It is a problem fundamentally related to a problem with Bryan Stevenson’s National Lynching Memorial in Montgomery, formally known as the National Memorial for Peace and Justice. I have not yet been to it but sooner or later I will. I expect it to be as moving and powerful as everyone says it is. But we have to acknowledge that lynching is, for the most part, part of our past.

In one of my earliest published pieces on immigration, I referred to the deaths of migrants in the southwest as “the new noose”, a phrase which was eliminated from the published article, whether by me or the editor I don’t recall.

Why not a museum to the ongoing, horrific problem of an official policy of the US government to push migrants to their deaths as part of its policy of “deterrence” of illegal immigration? Will there develop at the NLM a wing dedicated to that?

How do we memorialize the past without monetizing it, without suspending it in amber, and without it becoming complicit in future efforts to guarantee civil and human rights?

Is that even possible?

A Problematic Protest Against Family Separation at the Border

People participate in a protest against a recent U.S. immigration policy of separating children from their families when they enter the United States as undocumented immigrants, outside the Tornillo Tranist Center, in Tornillo
Last night I attended an event which had as its purpose protesting the separation of families at the border by President Trump.

I grew angrier and angrier and then felt I could do nothing but cry.

Not because of the situation at the border which has kept me angry for a good 12 years.
But because the event was an opportunity wasted.

Poems read about Europe in the 1930s.

But no mention of ICE.

Talk of the need for a Democrat blue wave with no apparent knowledge that Bill Clinton, Barack Obama, Hillary Clinton, Jeh Johnson, Cecilia Muñoz, were among the architects of the horror we are witnessing.

But no mention of separating Madison County, Alabama from ICE.

No mention of the notorious Etowah Immigrant Detention Center in Gadsden, Alabama at the very moment when there are demonstrations against ICE going on around the country at ICE facilities.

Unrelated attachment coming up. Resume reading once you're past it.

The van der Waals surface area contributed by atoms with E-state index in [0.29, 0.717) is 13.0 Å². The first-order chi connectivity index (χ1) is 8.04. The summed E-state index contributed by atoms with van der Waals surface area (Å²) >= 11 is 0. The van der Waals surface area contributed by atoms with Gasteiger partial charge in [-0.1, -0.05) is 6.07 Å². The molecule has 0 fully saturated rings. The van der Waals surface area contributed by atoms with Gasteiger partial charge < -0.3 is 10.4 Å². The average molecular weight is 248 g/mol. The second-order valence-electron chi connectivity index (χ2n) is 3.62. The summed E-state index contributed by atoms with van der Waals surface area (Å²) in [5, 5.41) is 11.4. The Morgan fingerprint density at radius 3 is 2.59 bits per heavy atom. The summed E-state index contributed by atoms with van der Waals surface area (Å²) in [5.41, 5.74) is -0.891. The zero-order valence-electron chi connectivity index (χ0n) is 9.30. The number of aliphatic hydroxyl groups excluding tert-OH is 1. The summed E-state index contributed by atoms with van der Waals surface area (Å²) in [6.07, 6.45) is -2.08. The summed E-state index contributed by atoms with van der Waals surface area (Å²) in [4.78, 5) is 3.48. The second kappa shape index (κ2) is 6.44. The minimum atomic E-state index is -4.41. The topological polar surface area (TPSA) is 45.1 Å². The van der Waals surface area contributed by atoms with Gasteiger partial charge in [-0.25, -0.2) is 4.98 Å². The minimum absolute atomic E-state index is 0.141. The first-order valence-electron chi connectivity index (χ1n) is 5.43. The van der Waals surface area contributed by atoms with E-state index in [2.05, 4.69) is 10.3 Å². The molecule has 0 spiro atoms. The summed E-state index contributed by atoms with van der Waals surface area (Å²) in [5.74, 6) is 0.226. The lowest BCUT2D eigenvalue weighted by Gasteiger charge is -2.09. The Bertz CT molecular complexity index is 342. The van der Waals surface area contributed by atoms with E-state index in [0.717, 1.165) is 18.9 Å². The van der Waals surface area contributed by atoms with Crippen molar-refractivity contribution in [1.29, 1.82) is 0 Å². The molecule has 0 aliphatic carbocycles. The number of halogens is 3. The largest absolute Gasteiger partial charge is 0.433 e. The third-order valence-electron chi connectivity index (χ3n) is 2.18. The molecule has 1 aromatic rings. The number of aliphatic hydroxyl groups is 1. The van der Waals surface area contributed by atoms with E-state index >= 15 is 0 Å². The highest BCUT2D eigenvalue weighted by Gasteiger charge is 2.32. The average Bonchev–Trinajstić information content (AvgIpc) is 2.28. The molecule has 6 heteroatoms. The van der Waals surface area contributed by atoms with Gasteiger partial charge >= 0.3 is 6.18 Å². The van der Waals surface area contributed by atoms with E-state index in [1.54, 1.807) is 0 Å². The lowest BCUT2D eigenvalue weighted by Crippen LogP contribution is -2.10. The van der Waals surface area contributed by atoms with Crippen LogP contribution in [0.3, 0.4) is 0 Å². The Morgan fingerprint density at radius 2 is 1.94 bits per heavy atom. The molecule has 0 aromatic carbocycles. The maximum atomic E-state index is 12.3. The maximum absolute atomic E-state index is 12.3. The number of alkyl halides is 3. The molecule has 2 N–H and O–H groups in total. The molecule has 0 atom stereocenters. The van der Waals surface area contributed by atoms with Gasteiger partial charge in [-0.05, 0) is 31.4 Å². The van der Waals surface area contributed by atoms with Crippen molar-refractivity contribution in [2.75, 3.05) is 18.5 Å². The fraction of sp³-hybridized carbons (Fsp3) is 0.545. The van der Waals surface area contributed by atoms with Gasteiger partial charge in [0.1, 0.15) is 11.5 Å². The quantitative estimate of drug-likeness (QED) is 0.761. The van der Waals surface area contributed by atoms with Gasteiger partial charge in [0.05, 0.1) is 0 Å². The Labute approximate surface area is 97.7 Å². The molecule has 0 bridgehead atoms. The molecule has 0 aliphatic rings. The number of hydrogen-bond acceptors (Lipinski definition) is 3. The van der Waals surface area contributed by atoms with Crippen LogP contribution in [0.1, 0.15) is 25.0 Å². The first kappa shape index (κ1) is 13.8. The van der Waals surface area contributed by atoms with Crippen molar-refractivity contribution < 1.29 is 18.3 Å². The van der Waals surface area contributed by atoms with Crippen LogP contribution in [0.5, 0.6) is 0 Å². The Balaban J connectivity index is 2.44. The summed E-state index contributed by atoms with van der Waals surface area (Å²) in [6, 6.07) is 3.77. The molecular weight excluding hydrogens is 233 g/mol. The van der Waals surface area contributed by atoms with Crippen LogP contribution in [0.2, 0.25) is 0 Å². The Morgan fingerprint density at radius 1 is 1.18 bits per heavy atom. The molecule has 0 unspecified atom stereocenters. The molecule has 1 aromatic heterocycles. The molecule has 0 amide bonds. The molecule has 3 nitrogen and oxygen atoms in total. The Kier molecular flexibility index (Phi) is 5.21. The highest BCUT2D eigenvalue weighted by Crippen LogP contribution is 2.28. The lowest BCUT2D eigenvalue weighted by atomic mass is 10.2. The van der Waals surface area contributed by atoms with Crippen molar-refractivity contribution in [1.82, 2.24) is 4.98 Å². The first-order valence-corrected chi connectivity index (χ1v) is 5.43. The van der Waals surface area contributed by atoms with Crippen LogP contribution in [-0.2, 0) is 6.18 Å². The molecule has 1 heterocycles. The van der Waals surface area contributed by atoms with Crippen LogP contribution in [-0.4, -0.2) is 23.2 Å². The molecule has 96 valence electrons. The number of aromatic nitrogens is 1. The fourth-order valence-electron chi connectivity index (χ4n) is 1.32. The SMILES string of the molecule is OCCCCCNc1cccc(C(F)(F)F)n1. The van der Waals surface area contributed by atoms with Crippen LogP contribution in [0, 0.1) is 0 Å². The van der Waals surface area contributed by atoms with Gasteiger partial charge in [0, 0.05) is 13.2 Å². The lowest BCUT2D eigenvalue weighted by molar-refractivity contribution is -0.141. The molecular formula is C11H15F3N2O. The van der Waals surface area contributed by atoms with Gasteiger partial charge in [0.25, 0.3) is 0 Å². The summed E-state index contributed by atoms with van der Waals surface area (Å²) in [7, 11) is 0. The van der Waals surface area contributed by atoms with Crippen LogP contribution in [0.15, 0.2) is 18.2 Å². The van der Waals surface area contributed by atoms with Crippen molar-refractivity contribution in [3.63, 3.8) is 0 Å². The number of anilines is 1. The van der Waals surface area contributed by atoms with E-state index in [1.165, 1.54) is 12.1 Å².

Talk of the moral high ground we think we occupy.

Vapid, pointless signs. (I pulled the one above from the internet.)

No mention of the 400,000 per year quota on deportations.

Which Obama carried out.

No mention of the Federal contract to keep 34,000 beds filled with immigrant detainees each and every day.

Which Obama carried out.

No mention of the separation of 1,000 families by ICE that very day.

And every other day in America.

The bad guys are bad guys out of malice.
The good guys are bad guys out of arrogance.
Warren Harding once said, “Its not my enemies that keeping me walking the floor at night. Its my friends. Its my goddam friends.”

Why Good News Is Not Fake News

εὐαγγέλιον

This is the Greek way of presenting what is translated into English as “Good News”. The word embodies the idea that there is a messenger bringing news. Good News is news is news that is reliable, accurate, and tells the listener something he/she needs to know. It embodies the idea of something which has just happened—that which is news in the newspaper or nightly news sense.

There is not much in the gospels—the good news—which is cheery or light hearted. It is often troubling news which challenges understanding, which challenges predominant narratives. Good news is a contrast to the fake news spouted by Empire. My thinking is that good news, reliable news whether cheery or disturbing, gospel news, the news one needs to hear and understand is losing out to fake news. I’m talking about the fake news of news media whether of Fox News or the New York Times. I’m talking about conspiracy theory news and magical thinking news.

I think we Americans are in pretty deep. I think that despite our veneer of Christianity, we can no longer distinguish between gospel, i.e. reliable, truth telling news and conspiracy theories or magical thinking.

Asking Mr. Jones To Save Us From Whitey

From Guest Contributor, Majadi Baruti

 

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Majadi Baruti

When he asked, “What happened to BLACK Liberation Revolution?”

I answered with unintended but pregnant verse . . .